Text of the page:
by Lee Juslin
Jake, an eight year old Westie, was an owner turn-in to Westie Scottie Rescue of Houston (WRSH). The all volunteer 501c3 group covers the Greater Houston area and Southwestern Louisiana. Their adopters are generally within that area as well, but they have placed dogs as far away as Massachusetts.
Jake’s owner, an older woman, had developed dementia. She was no longer able to care for him and went into an assisted living facility. Since there was no one in her family to adopt Jake, he was turned into rescue. Jake was suffering from some physical problems like hair loss, mostly caused by his owner getting confused and dosing him too often with flea powder. Jake also showed signs of fleas and was very itchy.
After Jake was vetted and put on a regime of good food, proper flea treatment and regular baths, he was sent to Billie, a volunteer foster mom. Unlike Billie’s own posse of Westies and other fosters who came in and out of the home, Jake was not happy. “Jake is a very sweet boy, but he didn’t connect with the other dogs,” said Billie. “He was looking for human attention and he was lonely. I could see that he wanted his own special person to love and cuddle with.”
WRSH, like all breed rescues, has a protocol for placing their dogs. An on-line application must be completed, followed by a checking of vet and personal references. A representative of the group talks to the prospective adopter and arranges a home visit. If the home is approved, a volunteer discusses the various dogs available for adoption looking for a good fit. Previous terrier experience is a plus, but not a requirement. Adopters do need to understand though, that Westies often have on-going skin issues, and rescued dogs come with baggage. “After all”, as Billie pointed out, “their entire world has been turned upside down.”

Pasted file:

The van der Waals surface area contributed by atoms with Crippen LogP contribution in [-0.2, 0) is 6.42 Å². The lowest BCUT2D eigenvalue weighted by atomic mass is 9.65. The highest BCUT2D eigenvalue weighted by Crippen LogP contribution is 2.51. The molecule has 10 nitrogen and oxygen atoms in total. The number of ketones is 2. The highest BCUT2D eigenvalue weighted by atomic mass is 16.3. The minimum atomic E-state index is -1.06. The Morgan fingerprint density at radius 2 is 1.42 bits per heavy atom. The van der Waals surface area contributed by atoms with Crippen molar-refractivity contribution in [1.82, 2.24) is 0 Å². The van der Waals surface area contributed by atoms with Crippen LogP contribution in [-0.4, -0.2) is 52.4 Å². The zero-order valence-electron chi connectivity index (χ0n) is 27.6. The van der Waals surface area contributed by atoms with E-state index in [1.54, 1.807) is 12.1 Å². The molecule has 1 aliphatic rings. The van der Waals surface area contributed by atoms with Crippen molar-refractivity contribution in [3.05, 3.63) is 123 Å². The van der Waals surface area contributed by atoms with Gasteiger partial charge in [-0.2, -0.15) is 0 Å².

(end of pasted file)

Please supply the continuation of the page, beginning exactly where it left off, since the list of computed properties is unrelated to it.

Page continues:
Billie knew that Jake needed a special person and that he would probably do best as an only dog, with someone who could give him all the attention he craved. “He was very vocal asking to be cuddled, and he was our morning alarm clock. I worried that it would take a long time to find him the right situation or that we might not find it at all.”
Bertie lived in Houston with her Westie and best friend, Sugar. Living alone, Bertie and Sugar were a team. For years, those of us on the Yahoo email list with Bertie enjoyed hearing about their doings and seeing the occasional picture of Sugar. At just over fifteen, Sugar died leaving Bertie alone. Now, living in senior housing with a nice patio area and rules allowing small dogs, Bertie began to think about adopting another Westie. “I had sworn for years that after Sugar died I would not get another dog. I thought at my age it was just selfish to take on another dog. But, I was lonely.” With the encouragement and support of friends and her daughter who lived nearby, Bertie applied to WRSH to adopt a Westie.
Once Bertie was approved, Billie talked to her on the phone and it became clear that she and Jake were made for each other. Jake had lived as an only dog with an older lady. Bertie lived alone, had had a Westie, and was ready to give another little Westie all the love he could handle. The match between two lonely, searching souls was made.
Today, Bertie and Jake spend their days sitting on the patio, watching TV in the air conditioning, going for walks around the neighborhood, and of course, cuddling. “He’s such a good boy. Why the other night we went out for a walk before bed and a man loomed up walking a big dog. Jake broke free. But, instead of running off, he just waited for me. We’re a good team.”
If you would like to volunteer, contribute, or learn more about Westie Scottie Rescue of Houston, visit their website.
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